Hair outrage and a weird name: Norfolk Lib Dem councillor pens book about quickfire election success
- Credit: Liberal Democrats
It's unlikely to challenge Stephen King, Martina Cole or Dan Brown at the top of the bestseller charts, but a Norfolk county councillor's book about how he won an election in under six months has found a following.
Steffan Aquarone won Melton Constable for the Liberal Democrats in May's Norfolk County Council elections.
He and his sister Freya's book Fourth To First outlines exactly how they did it.
Self-styled entrepreneur Mr Aquarone was named by the Daily Mirror as one of the most influential new media figures aged under 30 in 2014.
He created contactless payment app Droplet, ran a film post-production unit, gave talks about the internet and produced a feature-length romantic comedy called Tortoise In Love
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But he always wanted to be a politician.
Yet he admits that he had little idea what he was letting himself in for, so asked his sister to help run his campaign.
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Their book, published by The Real Press, details how they went about taking the Lib Dems from fourth to unseat UKIP's David Ramsbotham.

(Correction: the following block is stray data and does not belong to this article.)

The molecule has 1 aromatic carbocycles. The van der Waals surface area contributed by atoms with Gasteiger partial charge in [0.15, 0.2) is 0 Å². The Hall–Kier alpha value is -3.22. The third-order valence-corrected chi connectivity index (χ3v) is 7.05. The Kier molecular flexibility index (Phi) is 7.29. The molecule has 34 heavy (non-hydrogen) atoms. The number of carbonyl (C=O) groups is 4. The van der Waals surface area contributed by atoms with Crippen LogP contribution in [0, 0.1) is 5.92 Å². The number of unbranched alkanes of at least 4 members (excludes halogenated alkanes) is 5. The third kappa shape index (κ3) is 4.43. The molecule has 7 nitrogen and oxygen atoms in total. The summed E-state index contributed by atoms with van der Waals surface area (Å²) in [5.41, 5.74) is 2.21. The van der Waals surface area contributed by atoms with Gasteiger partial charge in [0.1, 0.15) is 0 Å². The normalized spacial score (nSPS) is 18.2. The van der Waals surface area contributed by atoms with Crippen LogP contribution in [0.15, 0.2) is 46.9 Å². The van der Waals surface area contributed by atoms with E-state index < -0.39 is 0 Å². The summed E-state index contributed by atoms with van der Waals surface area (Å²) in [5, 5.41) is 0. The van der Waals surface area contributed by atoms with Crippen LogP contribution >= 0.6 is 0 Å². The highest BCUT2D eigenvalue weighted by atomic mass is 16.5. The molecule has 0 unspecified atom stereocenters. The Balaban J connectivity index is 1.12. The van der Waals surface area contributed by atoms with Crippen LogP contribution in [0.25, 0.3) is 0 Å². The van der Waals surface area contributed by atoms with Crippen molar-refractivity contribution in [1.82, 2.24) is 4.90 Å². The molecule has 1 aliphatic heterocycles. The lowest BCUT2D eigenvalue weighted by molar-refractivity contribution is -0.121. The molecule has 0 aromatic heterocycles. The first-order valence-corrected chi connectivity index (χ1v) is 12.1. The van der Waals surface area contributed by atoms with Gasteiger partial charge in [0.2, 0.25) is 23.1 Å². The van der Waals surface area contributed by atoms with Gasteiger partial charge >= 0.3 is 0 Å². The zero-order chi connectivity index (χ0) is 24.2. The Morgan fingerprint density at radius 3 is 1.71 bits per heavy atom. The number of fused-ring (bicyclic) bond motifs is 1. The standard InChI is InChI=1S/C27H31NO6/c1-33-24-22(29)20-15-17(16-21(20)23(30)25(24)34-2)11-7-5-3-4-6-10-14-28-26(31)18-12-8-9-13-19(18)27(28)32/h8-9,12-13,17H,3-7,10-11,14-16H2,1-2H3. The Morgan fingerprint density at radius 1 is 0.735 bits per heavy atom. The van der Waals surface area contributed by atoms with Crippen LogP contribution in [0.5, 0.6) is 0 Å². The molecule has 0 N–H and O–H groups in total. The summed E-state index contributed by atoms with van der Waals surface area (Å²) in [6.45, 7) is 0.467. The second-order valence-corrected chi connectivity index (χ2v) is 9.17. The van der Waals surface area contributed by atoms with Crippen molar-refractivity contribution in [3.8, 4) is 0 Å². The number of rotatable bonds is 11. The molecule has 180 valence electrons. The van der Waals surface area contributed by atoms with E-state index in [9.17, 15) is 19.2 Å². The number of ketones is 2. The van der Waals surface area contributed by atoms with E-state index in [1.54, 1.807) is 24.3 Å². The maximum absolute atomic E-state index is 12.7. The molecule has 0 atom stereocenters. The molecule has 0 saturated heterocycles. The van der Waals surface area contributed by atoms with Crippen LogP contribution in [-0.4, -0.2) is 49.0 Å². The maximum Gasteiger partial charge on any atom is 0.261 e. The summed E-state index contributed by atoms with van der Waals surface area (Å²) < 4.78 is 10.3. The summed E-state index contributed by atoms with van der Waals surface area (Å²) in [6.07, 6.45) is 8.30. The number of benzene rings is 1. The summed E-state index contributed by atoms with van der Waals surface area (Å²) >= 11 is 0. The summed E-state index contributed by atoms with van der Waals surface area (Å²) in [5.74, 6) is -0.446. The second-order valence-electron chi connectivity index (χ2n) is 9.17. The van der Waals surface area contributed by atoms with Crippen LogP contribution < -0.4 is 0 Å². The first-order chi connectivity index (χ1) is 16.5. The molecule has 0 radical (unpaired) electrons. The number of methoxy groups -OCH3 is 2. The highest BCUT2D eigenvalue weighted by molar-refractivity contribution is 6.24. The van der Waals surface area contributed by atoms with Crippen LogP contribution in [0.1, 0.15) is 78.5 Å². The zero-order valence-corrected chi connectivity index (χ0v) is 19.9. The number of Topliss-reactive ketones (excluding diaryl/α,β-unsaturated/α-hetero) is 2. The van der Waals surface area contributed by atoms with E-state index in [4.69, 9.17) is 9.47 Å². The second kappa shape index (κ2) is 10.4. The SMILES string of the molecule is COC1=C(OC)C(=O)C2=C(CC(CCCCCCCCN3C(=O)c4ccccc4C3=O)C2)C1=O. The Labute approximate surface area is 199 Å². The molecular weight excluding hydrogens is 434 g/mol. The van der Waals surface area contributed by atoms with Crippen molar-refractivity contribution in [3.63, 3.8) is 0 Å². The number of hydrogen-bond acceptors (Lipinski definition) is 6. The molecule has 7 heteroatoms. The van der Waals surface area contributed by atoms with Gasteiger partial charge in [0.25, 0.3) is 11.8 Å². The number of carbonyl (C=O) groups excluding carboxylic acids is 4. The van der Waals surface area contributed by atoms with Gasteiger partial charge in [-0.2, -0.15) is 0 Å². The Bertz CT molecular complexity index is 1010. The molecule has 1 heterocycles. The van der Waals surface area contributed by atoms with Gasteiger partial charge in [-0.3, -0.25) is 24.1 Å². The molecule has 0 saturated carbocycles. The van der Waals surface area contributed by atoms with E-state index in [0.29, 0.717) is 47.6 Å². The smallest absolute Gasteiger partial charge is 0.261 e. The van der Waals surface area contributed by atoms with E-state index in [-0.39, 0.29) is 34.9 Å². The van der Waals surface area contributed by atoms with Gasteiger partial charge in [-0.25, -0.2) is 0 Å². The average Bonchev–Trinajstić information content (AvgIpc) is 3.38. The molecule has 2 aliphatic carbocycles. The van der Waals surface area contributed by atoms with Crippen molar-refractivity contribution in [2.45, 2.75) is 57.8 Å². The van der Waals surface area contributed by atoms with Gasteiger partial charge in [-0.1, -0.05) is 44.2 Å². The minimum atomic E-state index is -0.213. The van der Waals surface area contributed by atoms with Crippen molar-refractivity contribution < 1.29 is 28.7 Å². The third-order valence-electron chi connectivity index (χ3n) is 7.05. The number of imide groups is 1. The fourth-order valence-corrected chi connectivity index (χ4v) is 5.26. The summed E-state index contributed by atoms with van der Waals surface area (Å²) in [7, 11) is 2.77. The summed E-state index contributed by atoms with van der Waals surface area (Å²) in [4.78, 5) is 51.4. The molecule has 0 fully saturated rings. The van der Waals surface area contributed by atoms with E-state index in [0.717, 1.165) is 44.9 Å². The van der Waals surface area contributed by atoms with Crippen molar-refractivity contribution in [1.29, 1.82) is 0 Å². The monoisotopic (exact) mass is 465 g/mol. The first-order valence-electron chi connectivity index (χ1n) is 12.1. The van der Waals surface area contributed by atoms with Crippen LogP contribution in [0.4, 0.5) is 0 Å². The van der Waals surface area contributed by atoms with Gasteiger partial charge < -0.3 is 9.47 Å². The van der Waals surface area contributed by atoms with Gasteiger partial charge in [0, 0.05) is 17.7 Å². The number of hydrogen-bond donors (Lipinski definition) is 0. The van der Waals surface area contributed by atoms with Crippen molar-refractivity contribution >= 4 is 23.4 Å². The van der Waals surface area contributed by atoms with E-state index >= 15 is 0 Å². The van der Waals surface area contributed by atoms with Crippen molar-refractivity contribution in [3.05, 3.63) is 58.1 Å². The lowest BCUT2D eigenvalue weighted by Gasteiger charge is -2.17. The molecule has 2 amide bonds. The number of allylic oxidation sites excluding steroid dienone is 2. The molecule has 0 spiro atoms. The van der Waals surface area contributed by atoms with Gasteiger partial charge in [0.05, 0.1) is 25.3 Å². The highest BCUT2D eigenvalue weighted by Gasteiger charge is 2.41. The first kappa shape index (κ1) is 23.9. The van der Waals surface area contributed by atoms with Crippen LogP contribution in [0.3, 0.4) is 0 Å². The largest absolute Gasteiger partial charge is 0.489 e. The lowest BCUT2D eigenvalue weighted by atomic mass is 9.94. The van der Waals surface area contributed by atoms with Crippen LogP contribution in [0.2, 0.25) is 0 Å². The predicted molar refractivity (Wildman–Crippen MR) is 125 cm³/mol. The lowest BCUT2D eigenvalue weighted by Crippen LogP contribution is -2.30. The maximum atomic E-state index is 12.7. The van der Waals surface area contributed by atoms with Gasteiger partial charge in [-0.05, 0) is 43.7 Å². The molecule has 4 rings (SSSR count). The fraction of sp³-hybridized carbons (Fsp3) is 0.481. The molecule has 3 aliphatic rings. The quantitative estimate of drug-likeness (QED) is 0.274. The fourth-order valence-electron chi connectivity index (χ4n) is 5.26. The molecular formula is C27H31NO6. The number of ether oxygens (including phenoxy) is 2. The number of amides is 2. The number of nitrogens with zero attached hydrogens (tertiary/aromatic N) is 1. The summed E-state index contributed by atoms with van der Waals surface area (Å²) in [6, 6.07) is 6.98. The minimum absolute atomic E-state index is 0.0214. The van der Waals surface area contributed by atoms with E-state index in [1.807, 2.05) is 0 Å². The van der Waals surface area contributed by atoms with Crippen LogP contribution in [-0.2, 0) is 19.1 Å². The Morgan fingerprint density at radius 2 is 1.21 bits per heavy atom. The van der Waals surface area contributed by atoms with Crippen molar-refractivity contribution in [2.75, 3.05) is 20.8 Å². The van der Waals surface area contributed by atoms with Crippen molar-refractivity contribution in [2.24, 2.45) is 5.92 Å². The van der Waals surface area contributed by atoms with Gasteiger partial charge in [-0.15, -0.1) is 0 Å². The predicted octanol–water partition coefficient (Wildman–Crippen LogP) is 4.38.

The book takes in Mr Aquarone's immersion into the world of coffee mornings and the outrage from would-be voters about the length of his hair to Miss Aquarone's admission that, despite being born and brought up in Norfolk she had never been to many of the places in the division her brother was trying to win.
She wrote: 'Add to that a weird name like Aquarone and the fact that neither Steff nor I had any idea what we were doing and our chances of success began to look not so much naively optimistic as completely mad.'
But they did win and Mr Aquarone is now deputy leader of the Lib Dem group at County Hall.
Of the book, he said: 'I wrote it because I want more people to go into politics.
'I wanted to show people that it's not a big mystery - that anyone can get involved in politics and that they can win.'
Mr Aquarone took the book to the recent Liberal Democrat conference in Bournemouth and sold about a hundred copies.
And he leaves one of the favourite comments he received on the campaign trail to the end of the book - 'You've been all over North Norfolk like a rash. We still expect to see a presence once all the self-congratulatory back-slapping has finished.'